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Parent’s role as monitor aids in reintegrating children into traditional schools

Most parents of children with learning disabilities will place their children in special programs/schools with the hope and intention that they will eventually master the skills that kept them from being successful in traditional schools.

 
PRLog - Mar. 13, 2012 - Dear Dr. Fournier:

My 4th grade son is enrolled in a school for students with learning disabilities.  This year he seems to be making marked improvement.  I see his written work improving and his reading is more fluent.  I'd like to transfer him to a traditional school this fall, but his teachers are telling me that he needs to stay in his current school.  I do trust their judgment, but isn’t there an argument for him being better served by getting into the mainstream as soon as possible?

Becky P.
Tuscaloosa, AL

Dear Becky,

ASSESSMENT:

Most parents of children with learning disabilities will place their children in special programs/schools with the hope and intention that they will eventually master the skills that kept them from being successful in traditional schools.  In this case, success is measured by the “all must go at the same speed doing the same thing” benchmark. For many children, being able to be a part of the mainstream age and grade peers is significant. They are no longer called “special” for reasons they would rather not be associated with, they no longer have to explain why they are not in the mainstream, and most of all the humiliating message that they lack what others do. The combinations of these are just a few reasons to help all children get back into he mainstream.

However, as a parent the last thing you want to see happen is for your child to go back, only to fail for reasons you could never anticipate. When considering going back to the mainstream, a parent has the responsibility of finding out what the curriculums require children to do and if your child will be able to do the same.  Just because your child is doing better does not mean he is starting the race at the same gate as future fifth graders.

WHAT TO DO:

Put the new grade under a microscope. Forget everything you did in fifth grade and enter into he twenty-first century expectations of public and private schools. Look for facts. Avoid analysis until you have the data you need to be objective about the curriculum.

• Get a copy of the textbooks your child will use the next year.
• Get a month’s worth of homework being given during the current year.
• Ask to see tests that the teachers have given the current year and the guidance they give children to master the content. (Worksheets, study sheets, Internet sites and more).
• Ask the teachers about opportunities for students such as your son who are transitioning to the constant daily challenge of new content, different teaching methods and teaching approaches in class (such as extra time, retaking a test, having oral tests and more).
• Samples of projects and written narrative assignments children are expected to do on their own.
• Reasons and types of disciplinary action related to events such as not completing tasks on time, poor grades, recess (if any), and after school extra-curricular activities.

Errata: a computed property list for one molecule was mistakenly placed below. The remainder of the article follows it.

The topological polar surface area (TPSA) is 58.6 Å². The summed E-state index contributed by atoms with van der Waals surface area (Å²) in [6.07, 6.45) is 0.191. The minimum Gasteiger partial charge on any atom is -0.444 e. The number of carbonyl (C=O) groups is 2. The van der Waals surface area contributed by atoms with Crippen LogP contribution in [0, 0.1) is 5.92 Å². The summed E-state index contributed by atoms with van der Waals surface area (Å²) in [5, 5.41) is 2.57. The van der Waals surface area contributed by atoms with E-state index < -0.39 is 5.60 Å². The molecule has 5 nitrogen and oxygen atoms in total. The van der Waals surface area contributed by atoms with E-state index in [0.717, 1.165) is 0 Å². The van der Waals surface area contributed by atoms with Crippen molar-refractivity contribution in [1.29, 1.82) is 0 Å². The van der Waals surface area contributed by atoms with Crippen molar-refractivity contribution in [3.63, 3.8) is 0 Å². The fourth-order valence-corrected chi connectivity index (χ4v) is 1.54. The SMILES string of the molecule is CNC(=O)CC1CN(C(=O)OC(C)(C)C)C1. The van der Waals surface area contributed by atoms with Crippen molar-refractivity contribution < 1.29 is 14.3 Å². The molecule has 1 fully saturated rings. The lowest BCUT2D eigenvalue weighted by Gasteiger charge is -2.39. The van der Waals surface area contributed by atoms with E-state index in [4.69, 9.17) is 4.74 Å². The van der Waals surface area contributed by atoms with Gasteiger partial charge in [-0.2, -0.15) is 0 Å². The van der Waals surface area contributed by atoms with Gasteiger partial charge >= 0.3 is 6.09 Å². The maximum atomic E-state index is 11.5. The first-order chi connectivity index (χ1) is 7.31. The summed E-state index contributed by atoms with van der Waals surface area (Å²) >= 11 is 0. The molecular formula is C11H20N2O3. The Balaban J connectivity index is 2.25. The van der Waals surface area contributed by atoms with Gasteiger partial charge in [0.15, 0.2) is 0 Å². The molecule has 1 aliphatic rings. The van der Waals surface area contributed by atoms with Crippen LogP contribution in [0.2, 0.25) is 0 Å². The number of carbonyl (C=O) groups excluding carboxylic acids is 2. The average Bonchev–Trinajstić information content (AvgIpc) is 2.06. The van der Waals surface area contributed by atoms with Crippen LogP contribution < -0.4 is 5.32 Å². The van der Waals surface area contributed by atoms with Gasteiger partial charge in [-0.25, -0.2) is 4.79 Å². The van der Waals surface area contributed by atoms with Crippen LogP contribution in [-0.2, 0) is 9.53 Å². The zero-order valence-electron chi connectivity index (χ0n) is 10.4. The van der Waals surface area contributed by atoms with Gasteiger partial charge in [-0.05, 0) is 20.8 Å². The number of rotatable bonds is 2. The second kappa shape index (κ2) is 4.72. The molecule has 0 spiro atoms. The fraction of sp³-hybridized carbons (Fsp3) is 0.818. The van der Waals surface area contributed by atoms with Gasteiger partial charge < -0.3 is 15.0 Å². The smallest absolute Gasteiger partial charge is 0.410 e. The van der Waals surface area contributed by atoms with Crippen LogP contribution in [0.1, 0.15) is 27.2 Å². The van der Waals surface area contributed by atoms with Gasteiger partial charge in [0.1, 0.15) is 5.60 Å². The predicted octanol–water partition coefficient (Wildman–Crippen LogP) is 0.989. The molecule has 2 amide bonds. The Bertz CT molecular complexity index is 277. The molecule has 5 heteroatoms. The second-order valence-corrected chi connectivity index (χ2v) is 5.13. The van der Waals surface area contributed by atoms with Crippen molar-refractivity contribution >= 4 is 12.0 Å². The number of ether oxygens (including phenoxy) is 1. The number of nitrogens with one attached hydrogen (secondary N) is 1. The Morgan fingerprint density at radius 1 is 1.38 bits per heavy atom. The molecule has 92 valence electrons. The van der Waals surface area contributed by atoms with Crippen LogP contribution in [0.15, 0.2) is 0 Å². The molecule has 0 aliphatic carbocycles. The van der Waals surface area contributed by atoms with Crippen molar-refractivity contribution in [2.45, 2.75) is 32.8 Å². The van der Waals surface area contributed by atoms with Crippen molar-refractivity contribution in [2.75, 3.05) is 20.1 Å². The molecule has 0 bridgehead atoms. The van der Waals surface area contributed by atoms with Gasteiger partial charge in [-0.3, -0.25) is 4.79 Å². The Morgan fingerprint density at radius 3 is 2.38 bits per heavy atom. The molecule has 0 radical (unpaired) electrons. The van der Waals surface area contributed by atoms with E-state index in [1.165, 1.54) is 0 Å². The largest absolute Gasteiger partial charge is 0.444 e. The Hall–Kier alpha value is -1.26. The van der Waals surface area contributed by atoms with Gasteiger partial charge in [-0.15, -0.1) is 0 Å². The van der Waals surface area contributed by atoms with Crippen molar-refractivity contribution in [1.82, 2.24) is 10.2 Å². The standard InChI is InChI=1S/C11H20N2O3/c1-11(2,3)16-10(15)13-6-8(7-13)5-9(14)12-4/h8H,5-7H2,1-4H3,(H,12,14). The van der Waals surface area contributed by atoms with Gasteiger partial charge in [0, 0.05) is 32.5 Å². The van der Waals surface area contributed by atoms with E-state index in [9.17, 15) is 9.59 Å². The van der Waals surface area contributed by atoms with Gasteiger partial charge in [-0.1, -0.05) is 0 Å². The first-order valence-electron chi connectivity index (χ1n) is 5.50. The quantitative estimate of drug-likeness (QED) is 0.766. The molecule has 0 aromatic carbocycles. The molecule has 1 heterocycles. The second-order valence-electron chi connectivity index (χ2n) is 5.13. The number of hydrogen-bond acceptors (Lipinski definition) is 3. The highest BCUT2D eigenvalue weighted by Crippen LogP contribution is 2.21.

Fortunately, fifth grade is still in what I refer to as the “rehearsal” years of school. Fifth grade grades do not count except to say how well your child is mastering the basic skills and content required to do well when grades do count: high school. So you can transition this year with a lot more calmness than each year you get closer to eighth grade. Although every parent wants a great report card, you will have to be ready to have a report card that says your child is surviving and little by little moving toward thriving.

With this as your top expectation, sit with your child on some weekends and let him read to you from the books the school uses. You must make sure the child is able to sound out the words, fluently and know what it means. You will know if he does if he is able to rephrase it. Review the content the next day and then on the third day ask him a question in which he must explain the answer verbally. If he is able to then go to answer it in writing.  If the school is technology based, then he should do this on a computer.

Also, you must ensure your son is ready for what must be mastered in fifth grade math. Does your child learn math with the approach he is using? If not, you could supplement with a computer program that could help him more.

Continue this process through each core subject and make sure your child is able to navigate through the curriculum at the speed and complexity that will be expected. Remember that your goal is to have your child manage the pace and aspire to pass. Anything else is frosting on the cake.

You have every right to hope to have your child reenter mainstream education. However , you must give yourself permission to make the decision that is best for you and your family in the long term.

CONTACT DR. FOURNIER

Have a question about education, education-related issues or your child’s schoolwork or homework? Ask Dr. Fournier and look for her answer in this column. E-mail your question or comment to Dr. Yvonne Fournier at drfournier@hfhw.net.

reading, ADD, disorder, child development

# # #

For 30 years, Dr. Yvonne Fournier has been helping children become more successful in school. Her column, "Hassle-Free Homework," was published by Scripps Howard News Service for 20 years. She holds her doctorate in education.

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Source:Dr. Yvonne Fournier
Country:United States
Industry:Education
Tags:special needs, monitoring, parenting, preparation
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